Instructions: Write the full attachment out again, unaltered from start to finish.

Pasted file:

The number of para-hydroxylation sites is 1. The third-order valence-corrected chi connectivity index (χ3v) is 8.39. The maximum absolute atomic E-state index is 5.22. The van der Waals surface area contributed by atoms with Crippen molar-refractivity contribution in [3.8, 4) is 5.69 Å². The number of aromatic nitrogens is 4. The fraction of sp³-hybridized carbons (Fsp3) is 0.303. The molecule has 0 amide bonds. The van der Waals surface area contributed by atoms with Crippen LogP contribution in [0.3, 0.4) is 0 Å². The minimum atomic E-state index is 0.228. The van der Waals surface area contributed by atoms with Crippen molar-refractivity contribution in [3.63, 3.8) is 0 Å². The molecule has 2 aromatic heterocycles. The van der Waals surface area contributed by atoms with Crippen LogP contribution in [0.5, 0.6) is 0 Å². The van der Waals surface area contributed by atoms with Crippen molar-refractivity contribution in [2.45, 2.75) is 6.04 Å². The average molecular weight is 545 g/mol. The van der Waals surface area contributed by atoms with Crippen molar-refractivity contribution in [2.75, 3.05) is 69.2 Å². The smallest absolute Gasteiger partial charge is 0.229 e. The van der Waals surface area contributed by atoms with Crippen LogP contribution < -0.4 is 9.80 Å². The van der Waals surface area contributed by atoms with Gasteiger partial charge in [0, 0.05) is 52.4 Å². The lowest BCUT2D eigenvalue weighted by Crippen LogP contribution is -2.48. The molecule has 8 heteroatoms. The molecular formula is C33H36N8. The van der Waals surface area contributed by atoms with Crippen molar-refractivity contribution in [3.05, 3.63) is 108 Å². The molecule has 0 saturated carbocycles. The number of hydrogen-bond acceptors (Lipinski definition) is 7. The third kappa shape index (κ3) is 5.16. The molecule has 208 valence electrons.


The number of para-hydroxylation sites is 1. The third-order valence-corrected chi connectivity index (χ3v) is 8.39. The maximum absolute atomic E-state index is 5.22. The van der Waals surface area contributed by atoms with Crippen molar-refractivity contribution in [3.8, 4) is 5.69 Å². The number of aromatic nitrogens is 4. The fraction of sp³-hybridized carbons (Fsp3) is 0.303. The molecule has 0 amide bonds. The van der Waals surface area contributed by atoms with Crippen LogP contribution in [0.3, 0.4) is 0 Å². The minimum atomic E-state index is 0.228. The van der Waals surface area contributed by atoms with Crippen molar-refractivity contribution in [3.63, 3.8) is 0 Å². The molecule has 2 aromatic heterocycles. The van der Waals surface area contributed by atoms with Crippen LogP contribution in [0.5, 0.6) is 0 Å². The van der Waals surface area contributed by atoms with Crippen molar-refractivity contribution in [2.45, 2.75) is 6.04 Å². The average molecular weight is 545 g/mol. The van der Waals surface area contributed by atoms with Crippen molar-refractivity contribution in [2.75, 3.05) is 69.2 Å². The smallest absolute Gasteiger partial charge is 0.229 e. The van der Waals surface area contributed by atoms with Crippen LogP contribution < -0.4 is 9.80 Å². The van der Waals surface area contributed by atoms with Gasteiger partial charge in [0, 0.05) is 52.4 Å². The lowest BCUT2D eigenvalue weighted by Crippen LogP contribution is -2.48. The molecule has 8 heteroatoms. The molecular formula is C33H36N8. The van der Waals surface area contributed by atoms with Crippen molar-refractivity contribution in [3.05, 3.63) is 108 Å². The molecule has 0 saturated carbocycles. The number of hydrogen-bond acceptors (Lipinski definition) is 7. The third kappa shape index (κ3) is 5.16. The molecule has 208 valence electrons.